Especially George

Especially George

As I was sorting old files, I came upon this reflection in a church newsletter from my mother’s pastor in Seattle more than 30 years ago. I’ve wanted to share this because ‘Especially George’ has become an important part of our prayer life these days, and perhaps he will in yours as well. These are this pastor’s words,


“My father was confined to his bed in the nursing unit in Claremont, California, when I made that final, week-long visit. The other bed in the double room was occupied by a very old and very frail man, whom I remember only as ‘the missionary.’ Because, Father told me, that’s what he had been during his working years.

“Every evening the missionary’s wife came to see him. On the first evening of my visit, Father and I were talking on one side of the curtain, and they on the other side when they began to speak in unison. Unable to avoid overhearing, I realized they were praying for a long list of people. It went something like this: ‘Dear God, please bless Marvin and Clare, Billie and Margie and Sean; Martha and Jim and little Jimmie; Ann and Harold; Linda and Carole and George, especially George….’

“I had no idea who all those people were. Children and grandchildren, probably by families. But it was George who puzzled me most: who was he, and why ‘especially?’

“The second night, Father and I fell silent when we heard the unison prayer commence. Clearly it was a carefully memorized ritual, for we heard exactly the same list of names, including Especially George. No surely, they didn’t love George more than the others. I concluded that he must have some urgent and exceptional need of God’s blessing.

“By the third night, we were waiting for the prayer, and when the now-familiar words drifted through the curtain, I prayed with them – especially for George.

“At the end of the week, I returned to Seattle, and the next month my father died. While I was in Claremont for the funeral, I stopped by the nursing unit to see the missionary. I learned that he had died just a week after my earlier visit. ‘And how is George?’ I wanted to ask, ‘Is he all right?’ But it didn’t seem appropriate.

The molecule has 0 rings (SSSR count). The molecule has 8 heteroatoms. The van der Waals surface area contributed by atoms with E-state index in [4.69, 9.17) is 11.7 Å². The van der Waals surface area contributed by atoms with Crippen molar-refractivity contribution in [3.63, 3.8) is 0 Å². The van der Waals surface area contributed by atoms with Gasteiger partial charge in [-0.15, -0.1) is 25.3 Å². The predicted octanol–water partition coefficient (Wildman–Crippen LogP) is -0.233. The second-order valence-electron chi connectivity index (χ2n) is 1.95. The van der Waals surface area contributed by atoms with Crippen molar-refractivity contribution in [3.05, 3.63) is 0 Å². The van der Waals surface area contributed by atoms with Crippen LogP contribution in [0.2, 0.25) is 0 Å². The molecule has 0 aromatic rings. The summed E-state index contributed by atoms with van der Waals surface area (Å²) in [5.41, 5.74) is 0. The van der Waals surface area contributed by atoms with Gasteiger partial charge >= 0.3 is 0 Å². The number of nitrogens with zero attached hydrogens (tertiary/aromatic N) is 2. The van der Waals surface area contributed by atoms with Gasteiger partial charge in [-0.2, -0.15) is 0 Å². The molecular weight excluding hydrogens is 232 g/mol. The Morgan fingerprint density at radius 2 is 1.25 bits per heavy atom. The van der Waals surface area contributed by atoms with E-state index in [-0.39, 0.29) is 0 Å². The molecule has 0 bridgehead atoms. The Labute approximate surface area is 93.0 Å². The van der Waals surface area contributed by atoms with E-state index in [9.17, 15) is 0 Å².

“I haven’t forgotten Especially George, though. I still pray for him sometimes, just in case he is still in urgent and exceptional need. I think he has become, for me, the embodiment of all those people, known and unknown, who have more than ordinary need of God’s blessing. I don’t know for sure that my praying makes a difference in their lives, but it is an expression of my caring and I trust that God can use that energy for some good purpose. I suppose that’s what prayer is all about, when you come right down to it.

“So please keep praying for whomever is on your list. And once in a while, if you don’t mind, please pray for George. Especially George.”

“Especially George” is always in our prayers, as there are so many in this world whose needs we care about and can’t name. May Especially George find a way into your heart and prayers.

(With gratitude to Reverend Paul Flucke for this story and papaoinannou-kostas of Unsplash for this photograph)

3 thoughts on “Especially George”

  1. This is so heart-warming and especially expansive! Such a wonderful way to pray for all those unknown and in need. Many thanks for posting this.

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